Introduction to Systems Analysis and Design

I.     Course Prefix/Number: CIS 204

       Course Name: Introduction to Systems Analysis and Design

       Credits: 3 (3 lecture; 1 lab)

II.    Prerequisite


III.   Course (Catalog) Description

Course introduces the systems development life cycle of a computer system. Content includes the investigation, analysis, design, implementation and evaluation phases of a business system, tools (e.g. CASE) and techniques used by the systems analyst. Recommended: CIS101 or CIS103 and one programming language course or concurrent enrollment in one programming language course.

IV.   Learning Objectives

Upon completion of this course, the student will be capable of applying the fundamental skills that are needed by the systems analyst for business data processing.

The student will be able to explain the role of information systems in the business environment and will be able to demonstrate competence in performing the steps involved in the development of a simple system:

  1. Preliminary investigation
  2. Detailed investigation and analysis of specific systems requirements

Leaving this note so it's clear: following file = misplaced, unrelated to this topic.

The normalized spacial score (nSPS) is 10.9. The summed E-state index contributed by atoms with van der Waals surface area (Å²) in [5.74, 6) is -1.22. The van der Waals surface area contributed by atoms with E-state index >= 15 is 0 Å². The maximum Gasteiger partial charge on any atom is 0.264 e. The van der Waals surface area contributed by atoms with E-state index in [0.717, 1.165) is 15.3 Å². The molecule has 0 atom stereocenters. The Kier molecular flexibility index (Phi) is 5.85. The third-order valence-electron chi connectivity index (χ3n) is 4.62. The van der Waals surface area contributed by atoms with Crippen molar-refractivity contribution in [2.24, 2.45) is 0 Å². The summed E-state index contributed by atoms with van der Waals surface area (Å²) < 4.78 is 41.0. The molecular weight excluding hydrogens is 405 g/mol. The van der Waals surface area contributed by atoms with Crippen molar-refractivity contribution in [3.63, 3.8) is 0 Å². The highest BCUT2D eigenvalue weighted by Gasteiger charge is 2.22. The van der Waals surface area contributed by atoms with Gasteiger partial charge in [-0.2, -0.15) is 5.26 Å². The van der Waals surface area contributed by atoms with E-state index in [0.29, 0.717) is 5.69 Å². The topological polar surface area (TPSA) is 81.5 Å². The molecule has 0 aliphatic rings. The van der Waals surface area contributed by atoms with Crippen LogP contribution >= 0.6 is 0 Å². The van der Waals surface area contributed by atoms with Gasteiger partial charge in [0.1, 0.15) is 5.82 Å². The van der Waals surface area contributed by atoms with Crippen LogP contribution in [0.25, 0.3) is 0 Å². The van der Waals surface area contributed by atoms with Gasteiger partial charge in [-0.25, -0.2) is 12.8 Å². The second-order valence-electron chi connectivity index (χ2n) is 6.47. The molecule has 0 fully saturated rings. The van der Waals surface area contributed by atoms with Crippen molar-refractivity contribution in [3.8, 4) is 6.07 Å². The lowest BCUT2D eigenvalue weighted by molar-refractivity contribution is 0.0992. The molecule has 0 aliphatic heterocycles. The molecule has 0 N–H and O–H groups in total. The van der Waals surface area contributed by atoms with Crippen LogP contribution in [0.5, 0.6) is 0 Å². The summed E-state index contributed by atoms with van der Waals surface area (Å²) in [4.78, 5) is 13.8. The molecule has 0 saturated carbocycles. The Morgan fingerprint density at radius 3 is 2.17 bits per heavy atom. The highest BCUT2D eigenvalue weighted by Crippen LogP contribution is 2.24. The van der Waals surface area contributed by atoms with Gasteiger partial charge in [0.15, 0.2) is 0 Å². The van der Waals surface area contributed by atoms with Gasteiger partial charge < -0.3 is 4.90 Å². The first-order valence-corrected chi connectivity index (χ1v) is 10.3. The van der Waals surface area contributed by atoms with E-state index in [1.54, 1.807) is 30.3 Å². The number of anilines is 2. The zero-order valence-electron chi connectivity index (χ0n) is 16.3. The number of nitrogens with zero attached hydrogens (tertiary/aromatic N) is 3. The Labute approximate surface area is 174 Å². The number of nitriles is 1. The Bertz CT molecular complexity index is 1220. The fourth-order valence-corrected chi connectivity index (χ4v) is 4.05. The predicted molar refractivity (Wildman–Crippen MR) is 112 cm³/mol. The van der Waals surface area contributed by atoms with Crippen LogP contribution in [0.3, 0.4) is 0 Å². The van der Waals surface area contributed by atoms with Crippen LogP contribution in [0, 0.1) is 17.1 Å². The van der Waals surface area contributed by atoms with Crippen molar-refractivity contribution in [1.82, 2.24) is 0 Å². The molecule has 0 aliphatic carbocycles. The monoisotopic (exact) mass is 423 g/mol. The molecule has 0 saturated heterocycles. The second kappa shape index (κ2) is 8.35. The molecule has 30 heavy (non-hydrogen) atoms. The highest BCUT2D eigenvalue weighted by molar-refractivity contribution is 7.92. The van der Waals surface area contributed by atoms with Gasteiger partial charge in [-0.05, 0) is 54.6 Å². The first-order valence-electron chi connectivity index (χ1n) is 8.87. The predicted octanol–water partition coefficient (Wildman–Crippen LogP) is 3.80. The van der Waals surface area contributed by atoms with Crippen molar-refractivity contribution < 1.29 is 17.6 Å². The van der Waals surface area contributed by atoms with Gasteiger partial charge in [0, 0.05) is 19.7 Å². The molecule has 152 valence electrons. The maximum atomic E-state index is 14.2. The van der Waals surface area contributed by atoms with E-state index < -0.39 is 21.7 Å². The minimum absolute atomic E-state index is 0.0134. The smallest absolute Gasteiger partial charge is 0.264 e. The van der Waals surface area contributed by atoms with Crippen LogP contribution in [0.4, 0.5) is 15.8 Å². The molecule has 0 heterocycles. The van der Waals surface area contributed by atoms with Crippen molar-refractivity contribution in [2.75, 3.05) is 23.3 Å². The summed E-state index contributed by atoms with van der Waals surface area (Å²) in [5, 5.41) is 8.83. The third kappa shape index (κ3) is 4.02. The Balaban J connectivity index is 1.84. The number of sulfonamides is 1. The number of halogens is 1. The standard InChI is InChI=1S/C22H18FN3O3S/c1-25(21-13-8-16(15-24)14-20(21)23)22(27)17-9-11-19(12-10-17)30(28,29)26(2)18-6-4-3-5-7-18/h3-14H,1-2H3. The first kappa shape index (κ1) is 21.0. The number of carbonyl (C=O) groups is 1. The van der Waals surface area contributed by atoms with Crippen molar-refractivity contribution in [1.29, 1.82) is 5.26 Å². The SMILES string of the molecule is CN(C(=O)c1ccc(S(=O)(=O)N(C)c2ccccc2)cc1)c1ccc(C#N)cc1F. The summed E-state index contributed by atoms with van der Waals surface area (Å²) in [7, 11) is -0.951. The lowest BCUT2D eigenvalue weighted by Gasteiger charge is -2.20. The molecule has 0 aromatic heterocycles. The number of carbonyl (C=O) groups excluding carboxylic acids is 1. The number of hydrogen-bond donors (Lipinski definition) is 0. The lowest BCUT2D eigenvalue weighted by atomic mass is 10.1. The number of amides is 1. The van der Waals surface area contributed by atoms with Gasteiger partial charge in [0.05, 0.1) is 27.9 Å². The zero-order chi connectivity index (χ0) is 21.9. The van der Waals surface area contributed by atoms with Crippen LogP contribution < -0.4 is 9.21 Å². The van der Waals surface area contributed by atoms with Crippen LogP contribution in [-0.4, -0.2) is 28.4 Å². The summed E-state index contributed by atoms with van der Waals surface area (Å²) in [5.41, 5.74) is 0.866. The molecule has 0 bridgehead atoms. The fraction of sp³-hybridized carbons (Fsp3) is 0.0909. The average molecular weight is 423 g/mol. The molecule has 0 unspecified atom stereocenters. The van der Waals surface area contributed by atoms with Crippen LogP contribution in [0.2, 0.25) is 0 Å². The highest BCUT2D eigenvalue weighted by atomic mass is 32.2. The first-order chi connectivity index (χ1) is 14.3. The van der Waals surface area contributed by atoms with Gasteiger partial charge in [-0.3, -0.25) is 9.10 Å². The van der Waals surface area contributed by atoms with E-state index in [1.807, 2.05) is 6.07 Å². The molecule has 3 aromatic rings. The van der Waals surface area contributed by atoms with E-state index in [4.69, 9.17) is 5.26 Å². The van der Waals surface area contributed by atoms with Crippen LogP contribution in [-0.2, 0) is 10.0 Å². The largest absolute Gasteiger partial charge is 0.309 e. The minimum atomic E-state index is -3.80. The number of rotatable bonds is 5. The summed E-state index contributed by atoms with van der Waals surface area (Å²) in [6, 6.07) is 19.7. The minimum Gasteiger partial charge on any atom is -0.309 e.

3. General design of the system
  4. Detailed systems design
  5. System implementation
  6. Evaluation

V.    Academic Integrity and Student Conduct

Students and employees at Oakton Community College are required to demonstrate academic integrity and follow Oakton's Code of Academic Conduct. This code prohibits:

• cheating,
• plagiarism (turning in work not written by you, or lacking proper citation),
• falsification and fabrication (lying or distorting the truth),
• helping others to cheat,
• unauthorized changes on official documents,
• pretending to be someone else or having someone else pretend to be you,
• making or accepting bribes, special favors, or threats, and
• any other behavior that violates academic integrity.

There are serious consequences to violations of the academic integrity policy. Oakton's policies and procedures provide students a fair hearing if a complaint is made against you. If you are found to have violated the policy, the minimum penalty is failure on the assignment and, a disciplinary record will be established and kept on file in the office of the Vice President for Student Affairs for a period of 3 years.